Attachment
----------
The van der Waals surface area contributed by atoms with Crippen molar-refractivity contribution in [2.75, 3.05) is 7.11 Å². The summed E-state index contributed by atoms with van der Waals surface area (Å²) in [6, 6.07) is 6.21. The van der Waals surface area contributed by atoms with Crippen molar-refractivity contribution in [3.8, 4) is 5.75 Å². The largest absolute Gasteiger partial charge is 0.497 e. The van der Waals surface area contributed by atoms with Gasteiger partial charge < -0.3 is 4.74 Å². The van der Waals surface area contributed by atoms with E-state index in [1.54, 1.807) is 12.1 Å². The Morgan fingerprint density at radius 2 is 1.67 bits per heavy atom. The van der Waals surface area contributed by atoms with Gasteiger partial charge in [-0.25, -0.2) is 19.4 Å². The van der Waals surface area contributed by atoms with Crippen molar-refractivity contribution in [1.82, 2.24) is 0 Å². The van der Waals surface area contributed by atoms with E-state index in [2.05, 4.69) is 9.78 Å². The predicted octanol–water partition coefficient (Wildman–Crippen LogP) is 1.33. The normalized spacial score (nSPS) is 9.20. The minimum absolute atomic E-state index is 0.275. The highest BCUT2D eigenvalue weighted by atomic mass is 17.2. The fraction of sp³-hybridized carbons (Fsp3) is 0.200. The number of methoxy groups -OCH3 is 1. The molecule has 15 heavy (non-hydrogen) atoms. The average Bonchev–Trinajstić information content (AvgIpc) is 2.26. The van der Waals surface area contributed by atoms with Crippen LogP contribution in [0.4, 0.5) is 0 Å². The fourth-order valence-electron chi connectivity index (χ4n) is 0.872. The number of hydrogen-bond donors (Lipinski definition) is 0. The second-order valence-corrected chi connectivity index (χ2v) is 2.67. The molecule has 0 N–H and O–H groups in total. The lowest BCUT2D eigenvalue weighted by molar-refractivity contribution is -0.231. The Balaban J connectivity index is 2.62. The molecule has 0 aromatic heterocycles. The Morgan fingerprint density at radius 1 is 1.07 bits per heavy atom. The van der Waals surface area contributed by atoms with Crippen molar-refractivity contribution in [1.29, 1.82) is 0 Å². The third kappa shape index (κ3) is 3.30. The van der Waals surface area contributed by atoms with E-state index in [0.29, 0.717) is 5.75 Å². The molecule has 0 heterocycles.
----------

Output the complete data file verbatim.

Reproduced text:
The van der Waals surface area contributed by atoms with Crippen molar-refractivity contribution in [2.75, 3.05) is 7.11 Å². The summed E-state index contributed by atoms with van der Waals surface area (Å²) in [6, 6.07) is 6.21. The van der Waals surface area contributed by atoms with Crippen molar-refractivity contribution in [3.8, 4) is 5.75 Å². The largest absolute Gasteiger partial charge is 0.497 e. The van der Waals surface area contributed by atoms with Gasteiger partial charge < -0.3 is 4.74 Å². The van der Waals surface area contributed by atoms with E-state index in [1.54, 1.807) is 12.1 Å². The Morgan fingerprint density at radius 2 is 1.67 bits per heavy atom. The van der Waals surface area contributed by atoms with Gasteiger partial charge in [-0.25, -0.2) is 19.4 Å². The van der Waals surface area contributed by atoms with Crippen molar-refractivity contribution in [1.82, 2.24) is 0 Å². The van der Waals surface area contributed by atoms with E-state index in [2.05, 4.69) is 9.78 Å². The predicted octanol–water partition coefficient (Wildman–Crippen LogP) is 1.33. The normalized spacial score (nSPS) is 9.20. The minimum absolute atomic E-state index is 0.275. The highest BCUT2D eigenvalue weighted by atomic mass is 17.2. The fraction of sp³-hybridized carbons (Fsp3) is 0.200. The number of methoxy groups -OCH3 is 1. The molecule has 15 heavy (non-hydrogen) atoms. The average Bonchev–Trinajstić information content (AvgIpc) is 2.26. The van der Waals surface area contributed by atoms with Crippen LogP contribution in [0.4, 0.5) is 0 Å². The fourth-order valence-electron chi connectivity index (χ4n) is 0.872. The number of hydrogen-bond donors (Lipinski definition) is 0. The second-order valence-corrected chi connectivity index (χ2v) is 2.67. The molecule has 0 N–H and O–H groups in total. The lowest BCUT2D eigenvalue weighted by molar-refractivity contribution is -0.231. The Balaban J connectivity index is 2.62. The molecule has 0 aromatic heterocycles. The Morgan fingerprint density at radius 1 is 1.07 bits per heavy atom. The van der Waals surface area contributed by atoms with Crippen molar-refractivity contribution in [1.29, 1.82) is 0 Å². The third kappa shape index (κ3) is 3.30. The van der Waals surface area contributed by atoms with E-state index in [0.29, 0.717) is 5.75 Å². The molecule has 0 heterocycles.